Chinese breakfast

In Spain we usually have breakfast at home, but eating it outside is very common in China, as people on the way to work just grab something to eat during the commute or in the office. That is why in my street there are several small shops selling breakfast to go. One of the most popular places (there’s always a line!) sells this:

Sweet soy milk and 大饼 dabing, which is like a flat bread. There are two flavours, sweet and savoury. C.’s parents say that the dabing in my street are the best in Suzhou!

But in China there are many other different breakfasts. Let’s have a look at some of the most popular ones.

 

煎饼 jianbing

Jianbing is like a crepe that is done pouring liquid dough in a round hot plate and stretching it with a small utensil that looks a bit like the rake used to move around the sand in zen gardens. When the dough is stretched, other ingredients are placed in the center. The basic recipe has an egg, scallions and a crunchy thing that I am not sure what it is (it might be fried dough). Then the whole thing is rolled and cut into two pieces. It’s originally from the north of China, but it can be found in street food stalls throughout the country.

 

油条 youtiao

These are very similar to the Spanish churros! But thicker and longer. They’re just fried dough, but so good. They can be dipped in soy milk if you want. They are hugely popular and even KFC sells them.

 

包子 baozi

Steamed buns that can also be eaten for breakfast. The filling can be basically anything: meat, vegetables, mushrooms, tofu, red bean paste… The ones that don’t have filling (so they are just like a steamed bread) are called 馒头 mantou. The “wrinkled” ones with scallions on top are called 花卷 huajuan and also don’t have filling.

叉烧包! A Cantonese speciality with a very fluffy bun and roasted pork inside. Pic by Wikimedia user Takeaway.

zhou

Officially known in English as congee, it is a thick rice soup. The breakfast variety is either just plain white rice soup, and then you add some savoury toppings, or sweet versions like the pumpkin congee. To be honest I never have congee for breakfast, but I love it for lunch or dinner.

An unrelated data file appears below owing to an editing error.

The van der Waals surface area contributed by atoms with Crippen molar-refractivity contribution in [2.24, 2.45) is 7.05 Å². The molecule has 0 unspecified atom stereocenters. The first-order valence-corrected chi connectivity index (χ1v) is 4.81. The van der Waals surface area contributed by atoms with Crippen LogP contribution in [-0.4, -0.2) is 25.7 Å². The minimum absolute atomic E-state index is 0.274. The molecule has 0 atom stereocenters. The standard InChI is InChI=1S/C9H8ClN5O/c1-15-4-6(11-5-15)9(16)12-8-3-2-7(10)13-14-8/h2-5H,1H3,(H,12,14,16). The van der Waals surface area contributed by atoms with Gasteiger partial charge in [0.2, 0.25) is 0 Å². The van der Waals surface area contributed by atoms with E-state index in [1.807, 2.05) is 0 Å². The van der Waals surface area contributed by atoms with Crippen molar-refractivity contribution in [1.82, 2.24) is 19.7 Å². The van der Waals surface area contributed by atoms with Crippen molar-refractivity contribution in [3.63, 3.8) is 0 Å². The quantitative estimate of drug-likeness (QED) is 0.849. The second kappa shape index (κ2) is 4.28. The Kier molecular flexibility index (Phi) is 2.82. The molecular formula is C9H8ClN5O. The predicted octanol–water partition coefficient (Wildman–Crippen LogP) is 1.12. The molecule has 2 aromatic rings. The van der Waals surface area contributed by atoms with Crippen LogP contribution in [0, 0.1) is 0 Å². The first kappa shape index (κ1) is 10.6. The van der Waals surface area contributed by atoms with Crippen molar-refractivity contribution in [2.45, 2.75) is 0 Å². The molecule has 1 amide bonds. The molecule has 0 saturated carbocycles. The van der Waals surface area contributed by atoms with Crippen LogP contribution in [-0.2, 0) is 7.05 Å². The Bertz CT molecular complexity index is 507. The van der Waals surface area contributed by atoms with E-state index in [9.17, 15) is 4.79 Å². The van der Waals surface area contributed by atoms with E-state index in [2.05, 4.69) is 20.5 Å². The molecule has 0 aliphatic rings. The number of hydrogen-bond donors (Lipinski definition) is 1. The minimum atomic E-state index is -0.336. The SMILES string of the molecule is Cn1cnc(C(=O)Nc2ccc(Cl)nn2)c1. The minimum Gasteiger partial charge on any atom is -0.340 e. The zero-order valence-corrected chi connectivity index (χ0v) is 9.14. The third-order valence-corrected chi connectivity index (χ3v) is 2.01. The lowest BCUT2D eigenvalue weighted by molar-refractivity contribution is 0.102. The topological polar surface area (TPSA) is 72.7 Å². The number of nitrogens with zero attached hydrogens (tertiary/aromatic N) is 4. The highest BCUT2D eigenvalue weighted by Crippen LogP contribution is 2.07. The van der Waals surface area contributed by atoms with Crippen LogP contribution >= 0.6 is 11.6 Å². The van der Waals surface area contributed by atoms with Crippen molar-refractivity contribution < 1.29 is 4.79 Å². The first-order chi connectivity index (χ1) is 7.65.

Plain zhou with dried pork floss and pickled vegetables on top. Pic by Wikimedia user Daiju Azuma.

 

mian

Some people have a bowl of noodles in a restaurant for breakfast to start the day fully recharged!

Picture from Baidu Forums.

 

肠粉 changfen

This one is typical from the south of China. I have only eaten it in Guangdong or in Cantonese restaurants, but I love it. They are steamed rolls made with rice flour and the filling is usually meat, eggs or shrimps. It’s then covered by a sweet sauce.

Pic from 3158.

 

豆腐花 doufuhua

The name literally means tofu flower. It’s a bit like a pudding, but made with tofu… so in itself it doesn’t have much taste. You have to add sweet or savoury toppings. I have tried the savoury version, which normally has tiny dried shrimp and vegetables.

Pic from Meishi.

 

I think that, for foreigners (particularly westerners) that visit China, breakfast is the less popular meal, as it is completely different from what we usually eat in the morning. Some people just can’t imagine having noodles or rice for breakfast and drag themselves through the streets until they find a Starbucks. Which, by the way, will be 5-10 times more expensive than any of these breakfasts! When in Rome do as the Romans do, and when in China eat what the Chinese eat!

 

Have you tried any Chinese traditional breakfast? There are many more that I didn’t list here! Which one is your favourite or which one would you like to try?

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